This morning's release of GDP figures served as a reminder of how fraught with chaos the Brexit process can be. The economy has slowed to a virtual standstill in the first three months of the year, performing far worse than Bank of England expectations.

Supporters of leaving the EU are trying to insist that any Brexit effect is in the past, but the argument is increasingly unconvincing, especially if you look at the distinction between construction and exports. Exports have performed quite well, due to a lower pound and a booming global economy, while construction, which takes place at home amid a perpetual lack of certainty, has performed very badly.

As we get into the Brexit endgame, the economy remains highly volatile. So far it has not performed so badly that it would fundamentally rejig the political assessments taking place in Westminster, but that may change in the months ahead, especially if there is any contraction.

It's a sign of how politically uncertain things are that many political journalists spent yesterday's Commons debate on the customs union watching carefully for individual Tory MPs to make critical arguments. With no party in overall control, Brexit votes are all knife-edge votes, with so much depending on the extent of Corbyn's support for the government and Tory moderates resistance to it.

It made for revealing viewing. Some Tory MPs who had not previously been expected to rebel against the government seemed to express hesitation, or even anger, at the direction of travel. Ed Vaizey, for instance, who previously had kept his nose dry, said: "If it is in the interests of our economy to be in a customs union, it should be able to do so without being accused of betraying Brexit."

Those Tory rebels who had previously stood against their party with reluctance now appeared livid and resolute. "We are behaving in the most extraordinary and blinded fashion as we blunder around ignoring the reality," the usually cautious Dominic Grieve said. "Unless we start injecting a note of realism into what we're doing [May] will fail, this House will fail and our country will be failed."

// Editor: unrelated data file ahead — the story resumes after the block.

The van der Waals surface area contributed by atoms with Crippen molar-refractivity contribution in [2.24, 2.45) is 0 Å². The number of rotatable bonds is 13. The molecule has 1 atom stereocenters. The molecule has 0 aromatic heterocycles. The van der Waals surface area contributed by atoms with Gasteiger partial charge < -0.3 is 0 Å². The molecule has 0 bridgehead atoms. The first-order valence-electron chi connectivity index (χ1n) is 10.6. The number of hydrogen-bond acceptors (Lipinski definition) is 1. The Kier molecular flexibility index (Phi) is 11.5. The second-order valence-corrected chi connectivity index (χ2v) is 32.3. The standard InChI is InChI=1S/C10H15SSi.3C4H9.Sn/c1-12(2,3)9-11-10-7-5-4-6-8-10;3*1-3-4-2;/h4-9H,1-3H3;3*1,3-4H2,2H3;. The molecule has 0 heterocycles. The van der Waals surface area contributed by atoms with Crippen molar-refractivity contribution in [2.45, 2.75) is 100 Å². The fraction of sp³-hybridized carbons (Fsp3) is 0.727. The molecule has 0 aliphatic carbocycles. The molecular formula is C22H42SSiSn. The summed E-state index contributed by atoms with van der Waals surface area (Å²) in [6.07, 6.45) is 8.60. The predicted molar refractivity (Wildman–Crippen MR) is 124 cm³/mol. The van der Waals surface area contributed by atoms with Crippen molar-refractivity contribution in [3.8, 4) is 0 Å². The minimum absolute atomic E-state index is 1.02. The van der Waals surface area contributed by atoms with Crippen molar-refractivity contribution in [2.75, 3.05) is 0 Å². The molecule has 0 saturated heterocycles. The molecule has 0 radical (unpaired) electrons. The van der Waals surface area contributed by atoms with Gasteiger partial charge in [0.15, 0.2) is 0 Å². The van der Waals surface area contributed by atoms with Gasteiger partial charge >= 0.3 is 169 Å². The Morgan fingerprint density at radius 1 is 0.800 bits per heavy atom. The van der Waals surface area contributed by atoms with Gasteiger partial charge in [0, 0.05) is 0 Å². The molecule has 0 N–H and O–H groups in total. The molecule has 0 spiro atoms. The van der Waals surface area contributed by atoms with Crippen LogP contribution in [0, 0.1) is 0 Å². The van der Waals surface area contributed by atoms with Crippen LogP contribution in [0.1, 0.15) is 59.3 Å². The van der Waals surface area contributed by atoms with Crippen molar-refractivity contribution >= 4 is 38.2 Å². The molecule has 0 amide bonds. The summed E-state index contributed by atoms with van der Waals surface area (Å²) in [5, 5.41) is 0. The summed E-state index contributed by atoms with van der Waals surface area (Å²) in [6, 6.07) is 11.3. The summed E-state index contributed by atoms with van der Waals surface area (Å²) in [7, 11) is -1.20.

If you watched the Tory opposition yesterday you could just about see the numbers for the government to be defeated on the customs union amendment coming back from the Lords next month. But what then? The wording is pretty open, really just amounting to a minister needing to report back to parliament on efforts to establish a customs union. Will No.10 try to wriggle through it somehow, perhaps by rebranding their customs partnership? Or will that customs partnership idea – which is quite insane even on the most sympathetic possible reading – have already been killed off by hard Brexiters?

Will May even have to step down as a result of the vote? It is far from impossible. Or might she accept the vote, announce that the UK will stay in the customs union, and then be unseated by the hard Brexit advance guard in her party? Or perhaps the hard Brexiter rump will accept even this indignity as a price to pay for securing the ultimate aim of leaving the EU, and allow her to stay in place? Nothing is clear.